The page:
Since the New Year, both my maternal grandmother and grandfather have passed away. It was not a sudden or unexpected thing and in many ways I believe there was a relief with them passing. I have to commend my mum and uncle for their relentless care and the navigation of our confused and unintegrated health and social care system. This confusion in relation to End of Life is all too common as colleagues at NCPC tell me. The situation we faced was getting the correct pain relief at the right time, even with a number of agencies involved, with qualified and specialised health professionals, it was often my uncle who had to run around to collect the drugs and get prescriptions signed off.
Both my Nan and Granddad were cared for at home and were able to die there. 'Out of hospital care' is a key focus of the Department of Health and NHS England at the moment and we know that home based care can be cheaper and is often what patients want. We have some way to go in getting this part of our health system right. However, care at home made things easier as a family to visit and to play our part.
Towards the end, as their care become more specialised there was less that I could find to do. At times my visits were short, as I knew they were tired or trying to sleep. But this is where faith gave me a different edge. Both my grand-parents were people of faith, up until quite recently still leading a small church in Dagenham. So our faith was something we had in common. I decided early on whenever I visited my Granddad that I would pray with him, even though often it seemed that he wasn't awake.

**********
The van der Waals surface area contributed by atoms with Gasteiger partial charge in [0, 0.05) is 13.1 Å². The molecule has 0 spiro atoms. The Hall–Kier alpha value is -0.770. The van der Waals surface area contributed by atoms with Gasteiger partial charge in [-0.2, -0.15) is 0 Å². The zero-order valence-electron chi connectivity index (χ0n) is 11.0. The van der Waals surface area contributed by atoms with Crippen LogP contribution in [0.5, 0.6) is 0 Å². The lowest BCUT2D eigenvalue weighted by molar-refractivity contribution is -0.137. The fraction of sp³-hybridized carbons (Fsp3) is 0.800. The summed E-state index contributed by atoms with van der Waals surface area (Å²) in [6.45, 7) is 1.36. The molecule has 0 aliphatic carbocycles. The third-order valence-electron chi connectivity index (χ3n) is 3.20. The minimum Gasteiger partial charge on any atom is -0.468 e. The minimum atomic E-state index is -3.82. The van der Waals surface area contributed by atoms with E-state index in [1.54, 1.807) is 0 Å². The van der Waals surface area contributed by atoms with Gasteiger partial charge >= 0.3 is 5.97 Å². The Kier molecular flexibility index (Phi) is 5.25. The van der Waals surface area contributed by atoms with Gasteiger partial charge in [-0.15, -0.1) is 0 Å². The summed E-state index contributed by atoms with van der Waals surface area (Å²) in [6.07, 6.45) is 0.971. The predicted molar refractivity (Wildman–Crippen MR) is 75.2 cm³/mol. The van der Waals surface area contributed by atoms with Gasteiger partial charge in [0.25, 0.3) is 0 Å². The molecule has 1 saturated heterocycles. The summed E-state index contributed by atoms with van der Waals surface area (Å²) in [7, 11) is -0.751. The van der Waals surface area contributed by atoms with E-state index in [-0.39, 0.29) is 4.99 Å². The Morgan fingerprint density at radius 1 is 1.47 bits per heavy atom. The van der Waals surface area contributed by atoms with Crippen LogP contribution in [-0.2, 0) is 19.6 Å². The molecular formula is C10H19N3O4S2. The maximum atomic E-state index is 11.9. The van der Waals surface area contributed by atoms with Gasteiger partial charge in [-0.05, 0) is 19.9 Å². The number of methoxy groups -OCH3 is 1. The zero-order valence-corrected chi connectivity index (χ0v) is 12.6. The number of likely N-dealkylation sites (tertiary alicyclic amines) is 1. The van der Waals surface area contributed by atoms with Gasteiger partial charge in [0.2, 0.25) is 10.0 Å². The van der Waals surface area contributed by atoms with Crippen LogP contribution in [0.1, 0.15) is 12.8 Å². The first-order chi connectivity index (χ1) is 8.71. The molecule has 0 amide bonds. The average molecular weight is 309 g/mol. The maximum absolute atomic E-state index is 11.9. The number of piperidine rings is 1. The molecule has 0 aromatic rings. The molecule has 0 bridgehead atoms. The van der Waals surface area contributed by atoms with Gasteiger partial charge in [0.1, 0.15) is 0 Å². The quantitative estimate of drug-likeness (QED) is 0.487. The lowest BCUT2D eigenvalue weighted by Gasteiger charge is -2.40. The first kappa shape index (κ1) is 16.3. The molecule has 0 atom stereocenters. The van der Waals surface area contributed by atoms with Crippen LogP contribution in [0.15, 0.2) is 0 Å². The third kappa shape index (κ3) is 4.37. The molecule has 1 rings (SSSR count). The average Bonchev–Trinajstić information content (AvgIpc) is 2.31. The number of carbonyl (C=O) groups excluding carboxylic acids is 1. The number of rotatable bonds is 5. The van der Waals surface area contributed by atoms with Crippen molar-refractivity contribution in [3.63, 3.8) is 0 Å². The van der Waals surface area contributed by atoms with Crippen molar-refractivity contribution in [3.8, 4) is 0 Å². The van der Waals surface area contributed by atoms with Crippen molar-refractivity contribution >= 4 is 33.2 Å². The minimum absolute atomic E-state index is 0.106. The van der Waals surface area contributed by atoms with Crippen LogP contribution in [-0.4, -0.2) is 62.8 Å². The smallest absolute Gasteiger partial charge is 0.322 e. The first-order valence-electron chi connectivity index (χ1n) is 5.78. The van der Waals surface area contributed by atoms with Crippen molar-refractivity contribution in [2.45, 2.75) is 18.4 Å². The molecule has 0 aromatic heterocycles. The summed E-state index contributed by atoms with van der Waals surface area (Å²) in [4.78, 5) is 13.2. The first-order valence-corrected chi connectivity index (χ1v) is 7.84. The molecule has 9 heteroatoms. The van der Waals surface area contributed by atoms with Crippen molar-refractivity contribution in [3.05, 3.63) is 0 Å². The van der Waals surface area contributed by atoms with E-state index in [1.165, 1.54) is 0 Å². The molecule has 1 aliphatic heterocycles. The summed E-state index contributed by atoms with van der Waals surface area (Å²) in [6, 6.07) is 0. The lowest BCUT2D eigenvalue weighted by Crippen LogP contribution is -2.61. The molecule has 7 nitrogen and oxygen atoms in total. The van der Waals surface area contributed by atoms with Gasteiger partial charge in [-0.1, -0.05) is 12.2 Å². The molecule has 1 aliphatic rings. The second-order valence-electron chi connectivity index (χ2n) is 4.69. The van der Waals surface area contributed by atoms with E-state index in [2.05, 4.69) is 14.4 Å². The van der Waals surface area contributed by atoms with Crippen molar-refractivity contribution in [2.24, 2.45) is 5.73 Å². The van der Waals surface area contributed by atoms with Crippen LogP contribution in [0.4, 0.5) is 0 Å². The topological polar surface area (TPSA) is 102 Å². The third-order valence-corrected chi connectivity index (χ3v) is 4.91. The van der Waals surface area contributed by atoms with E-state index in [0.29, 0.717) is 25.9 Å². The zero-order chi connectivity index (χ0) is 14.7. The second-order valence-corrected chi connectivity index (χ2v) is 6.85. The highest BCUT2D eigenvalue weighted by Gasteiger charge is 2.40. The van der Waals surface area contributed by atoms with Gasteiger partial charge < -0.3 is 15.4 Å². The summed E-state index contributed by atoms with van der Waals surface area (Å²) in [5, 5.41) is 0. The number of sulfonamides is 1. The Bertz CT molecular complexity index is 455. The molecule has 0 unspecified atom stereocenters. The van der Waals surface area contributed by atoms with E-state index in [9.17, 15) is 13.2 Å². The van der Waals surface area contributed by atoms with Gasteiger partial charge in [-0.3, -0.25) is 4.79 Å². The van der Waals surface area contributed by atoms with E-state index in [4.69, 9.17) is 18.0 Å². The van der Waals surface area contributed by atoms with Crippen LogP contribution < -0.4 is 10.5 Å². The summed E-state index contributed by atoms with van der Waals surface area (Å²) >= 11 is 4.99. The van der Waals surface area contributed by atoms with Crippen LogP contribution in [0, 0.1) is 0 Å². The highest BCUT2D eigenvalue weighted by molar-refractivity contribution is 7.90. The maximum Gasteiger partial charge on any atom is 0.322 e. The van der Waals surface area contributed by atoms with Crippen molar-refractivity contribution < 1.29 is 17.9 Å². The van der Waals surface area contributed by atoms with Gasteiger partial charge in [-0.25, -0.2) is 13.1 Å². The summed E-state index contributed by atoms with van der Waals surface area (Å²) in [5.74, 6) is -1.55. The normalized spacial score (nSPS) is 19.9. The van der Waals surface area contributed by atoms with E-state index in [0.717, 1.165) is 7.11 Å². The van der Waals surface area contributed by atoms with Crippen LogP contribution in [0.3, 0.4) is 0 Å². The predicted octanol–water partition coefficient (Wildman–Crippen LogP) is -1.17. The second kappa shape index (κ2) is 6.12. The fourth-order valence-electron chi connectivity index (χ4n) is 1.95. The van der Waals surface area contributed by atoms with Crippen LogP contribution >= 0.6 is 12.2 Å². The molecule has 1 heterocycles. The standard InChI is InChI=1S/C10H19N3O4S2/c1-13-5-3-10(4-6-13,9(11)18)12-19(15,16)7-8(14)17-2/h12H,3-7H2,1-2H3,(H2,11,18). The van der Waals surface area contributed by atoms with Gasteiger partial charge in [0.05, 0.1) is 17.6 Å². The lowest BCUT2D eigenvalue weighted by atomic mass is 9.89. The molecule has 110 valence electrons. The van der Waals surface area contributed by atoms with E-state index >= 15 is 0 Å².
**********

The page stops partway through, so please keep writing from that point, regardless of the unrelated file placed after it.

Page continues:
My Nan was pretty much up and running until just before Christmas. Her decline was much quicker and she died in early February. She has always been a strong and independent woman, so I was surprised, in those final days, when she asked me to rub the back of her neck. She had told my Mum that touch was a comfort. As I was rubbing her neck I told her of Lord Nelson's last words "Drink, drink. Fan, fan. Rub, rub." The rubbing being a natural form of pain relief, at which point my Nan said - "it doesn't cost anything either!" Even in her pained state she was keen to find a bargain!
It struck me that these two key activities, touch and prayer, are symbolic and an outworking of our humanity and spirituality. They brought both the 'cared for' and the 'carer' comfort and connection. It would have been too easy to retreat and not do anything, not even to visit. From a medical perspective, there was nothing of any use I could do, there was nothing I could give to this situation. I was just getting in the way. But it did not feel that way. Caring after all is a state of heart, not merely a list of actions. By holding a hand, praying or sitting together there was a part I had to play and by extension I think there is something that we can all do.
My Granddad's final words to me came after I had prayed with him, - I thought he wasn't really conscious but then my mum and I heard him say 'Thank you' - it was the same gruff thanks I remember whenever I gave him presents at Christmas time as a child. I have to confess it was a moment to shed and happy sad tear. He had been aware, had appreciated my small action, and was resting again.
So it would seem that my faith gave something to him as well as giving me a purpose I didn't feel I had.
This piece is written in to mark the life of serving and faith of Len & Elsie Halls. It was published at www.faithaction.net in March 2016